Nigeria is conducting a feasibility study to construct a new ship repair facility on Brass Island, Bayelsa State to serve cargo vessels, oil tankers, and LNG carriers
The idea behind the new shipyard is to reduce ‘capital flight’, increase local content and boost employment opportunities in Nigeria.
Under a contract with the Nigerian Government, China Harbour Engineering Company (CHEC) will conduct the feasibility study, performing geotechnical and bathymetric surveys and a market assessment. CHEC will use the findings to develop a technical proposal, construction plan and cost estimates for the shipyard.
Funded by the Nigerian Content Development and Monitoring Board (NCDMB), the study is part of the board’s mandate to promote oil and gas industry infrastructure and increase retention of industry spend in local content and services.
Nigeria’s crude oil and natural gas resources are the backbone of the country’s economy. It is the largest oil producer in Africa and the fifth-largest exporter of LNG in the world.
According to Minister of State for Petroleum Resources Chief Timipre Sylva, the high level of vessel activity related to the offshore oil and gas industry in Nigeria provides an opportunity to “retain substantial value in-country through the provision of drydock services.”
Development of the shipyard is timed to take advantage of Nigeria LNG’s (NLNG) Train 7 project, which will increase its LNG production capacity from 22 mta to 30 mta. This increased capacity will require additional LNG carriers to transport NLNG cargoes.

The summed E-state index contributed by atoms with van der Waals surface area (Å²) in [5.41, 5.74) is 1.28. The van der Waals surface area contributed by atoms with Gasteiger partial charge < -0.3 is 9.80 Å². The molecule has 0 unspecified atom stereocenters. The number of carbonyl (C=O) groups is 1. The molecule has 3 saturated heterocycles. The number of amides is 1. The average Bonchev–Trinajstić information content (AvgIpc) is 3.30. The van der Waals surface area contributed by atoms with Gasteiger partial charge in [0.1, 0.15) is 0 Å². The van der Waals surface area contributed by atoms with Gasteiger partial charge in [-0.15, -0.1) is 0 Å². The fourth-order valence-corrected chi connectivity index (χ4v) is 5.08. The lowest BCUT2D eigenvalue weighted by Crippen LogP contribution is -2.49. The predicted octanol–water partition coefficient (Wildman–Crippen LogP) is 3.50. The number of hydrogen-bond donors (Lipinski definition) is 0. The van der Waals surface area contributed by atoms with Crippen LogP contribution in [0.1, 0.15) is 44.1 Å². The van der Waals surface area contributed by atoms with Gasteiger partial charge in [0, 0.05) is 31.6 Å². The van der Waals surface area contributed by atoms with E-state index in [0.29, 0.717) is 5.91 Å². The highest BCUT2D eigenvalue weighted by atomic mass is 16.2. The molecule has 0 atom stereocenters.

Minister Timipre added that the shipyard project would also benefit from the upcoming implementation of the Africa Continental Free Trade Agreement (AfCFTA), with Nigeria serving as a potential hub for shipbuilding and repair.
The construction and operation of the shipyard would create local employment opportunities and contribute to poverty reduction in line with the aspirations of President Muhammadu Buhari’s government, said Minister Timipre.
In his presentation at the announcement of the study, NCDMB executive secretary Simbi Kesiye Wabote said the Brass shipyard project and other ongoing efforts would help achieve 70% Nigerian content by 2027.
He confirmed that the project was being driven by the NCDMB in conjunction with NLNG as a capacity development initiative on the back of the Train 7 Project.
Mr Wabote explained there are “over 20,000 ships working for the oil and gas sector in Nigerian waters and the annual spend was over US$600M in the upstream sector.”
Citing additional statistics, Mr Wabote said the oil sector spent US$3Bn on marine vessels between 2014 and 2018 of which 73% was spent on crew boats, security vessels, dive support vessels and fast supply intervention vessels. Other vessels in that category include mooring launch and shallow draught vessels, he said.
Mr Wabote said most of the vessels that operate in the offshore oil industry in Nigeria travel to Ghana, Equatorial Guinea, Cameroon or other countries for drydocking.
The objectives of NCDMB’s Marine Vessel Strategy is to promote Nigerian ownership, increase participation and increase capacity of local shipyards to build, service and maintain marine vessels of various sizes and manufacturing of vessel components and consumables in-country.
The project’s schedule indicates that the site work would be executed within six months and feasibility study completed in four months, according to Mr Wabote.